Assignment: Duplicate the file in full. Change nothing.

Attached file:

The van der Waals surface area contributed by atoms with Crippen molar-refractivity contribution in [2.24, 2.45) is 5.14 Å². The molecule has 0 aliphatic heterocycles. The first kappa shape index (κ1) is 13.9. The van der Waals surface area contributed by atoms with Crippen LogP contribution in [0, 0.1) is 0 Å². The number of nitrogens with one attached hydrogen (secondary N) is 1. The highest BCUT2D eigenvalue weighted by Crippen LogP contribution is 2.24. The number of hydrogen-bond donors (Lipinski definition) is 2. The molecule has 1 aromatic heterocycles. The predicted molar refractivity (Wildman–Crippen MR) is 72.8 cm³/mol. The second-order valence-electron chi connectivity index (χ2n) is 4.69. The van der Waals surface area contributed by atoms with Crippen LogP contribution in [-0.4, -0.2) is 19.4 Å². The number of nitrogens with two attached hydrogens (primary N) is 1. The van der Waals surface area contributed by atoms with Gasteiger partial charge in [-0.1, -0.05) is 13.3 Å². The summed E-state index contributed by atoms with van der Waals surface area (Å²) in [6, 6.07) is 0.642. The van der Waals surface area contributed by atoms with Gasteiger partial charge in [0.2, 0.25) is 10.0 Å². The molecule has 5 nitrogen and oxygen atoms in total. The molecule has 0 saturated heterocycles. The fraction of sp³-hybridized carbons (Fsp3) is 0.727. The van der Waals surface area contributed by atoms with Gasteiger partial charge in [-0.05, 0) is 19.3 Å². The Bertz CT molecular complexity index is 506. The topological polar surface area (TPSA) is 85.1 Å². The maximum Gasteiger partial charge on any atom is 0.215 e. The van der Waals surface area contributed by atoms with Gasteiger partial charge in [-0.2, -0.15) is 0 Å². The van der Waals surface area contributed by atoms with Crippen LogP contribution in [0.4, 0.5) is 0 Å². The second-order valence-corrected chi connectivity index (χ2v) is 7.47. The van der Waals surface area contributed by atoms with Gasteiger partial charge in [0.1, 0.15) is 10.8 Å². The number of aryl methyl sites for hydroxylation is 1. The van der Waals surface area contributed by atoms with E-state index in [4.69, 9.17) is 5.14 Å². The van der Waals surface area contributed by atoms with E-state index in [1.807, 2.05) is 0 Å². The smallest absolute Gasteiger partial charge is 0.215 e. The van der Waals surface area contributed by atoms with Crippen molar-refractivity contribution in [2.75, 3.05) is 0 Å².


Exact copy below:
The van der Waals surface area contributed by atoms with Crippen molar-refractivity contribution in [2.24, 2.45) is 5.14 Å². The molecule has 0 aliphatic heterocycles. The first kappa shape index (κ1) is 13.9. The van der Waals surface area contributed by atoms with Crippen LogP contribution in [0, 0.1) is 0 Å². The number of nitrogens with one attached hydrogen (secondary N) is 1. The highest BCUT2D eigenvalue weighted by Crippen LogP contribution is 2.24. The number of hydrogen-bond donors (Lipinski definition) is 2. The molecule has 1 aromatic heterocycles. The predicted molar refractivity (Wildman–Crippen MR) is 72.8 cm³/mol. The second-order valence-electron chi connectivity index (χ2n) is 4.69. The van der Waals surface area contributed by atoms with Crippen LogP contribution in [-0.4, -0.2) is 19.4 Å². The number of nitrogens with two attached hydrogens (primary N) is 1. The van der Waals surface area contributed by atoms with Gasteiger partial charge in [-0.1, -0.05) is 13.3 Å². The summed E-state index contributed by atoms with van der Waals surface area (Å²) in [6, 6.07) is 0.642. The van der Waals surface area contributed by atoms with Gasteiger partial charge in [0.2, 0.25) is 10.0 Å². The molecule has 5 nitrogen and oxygen atoms in total. The molecule has 0 saturated heterocycles. The fraction of sp³-hybridized carbons (Fsp3) is 0.727. The van der Waals surface area contributed by atoms with Gasteiger partial charge in [-0.05, 0) is 19.3 Å². The Bertz CT molecular complexity index is 506. The topological polar surface area (TPSA) is 85.1 Å². The maximum Gasteiger partial charge on any atom is 0.215 e. The van der Waals surface area contributed by atoms with Gasteiger partial charge in [-0.2, -0.15) is 0 Å². The van der Waals surface area contributed by atoms with Crippen LogP contribution in [0.4, 0.5) is 0 Å². The second-order valence-corrected chi connectivity index (χ2v) is 7.47. The van der Waals surface area contributed by atoms with Gasteiger partial charge in [0.1, 0.15) is 10.8 Å². The number of aryl methyl sites for hydroxylation is 1. The van der Waals surface area contributed by atoms with E-state index in [4.69, 9.17) is 5.14 Å². The van der Waals surface area contributed by atoms with E-state index in [1.807, 2.05) is 0 Å². The smallest absolute Gasteiger partial charge is 0.215 e. The van der Waals surface area contributed by atoms with Crippen molar-refractivity contribution in [2.75, 3.05) is 0 Å².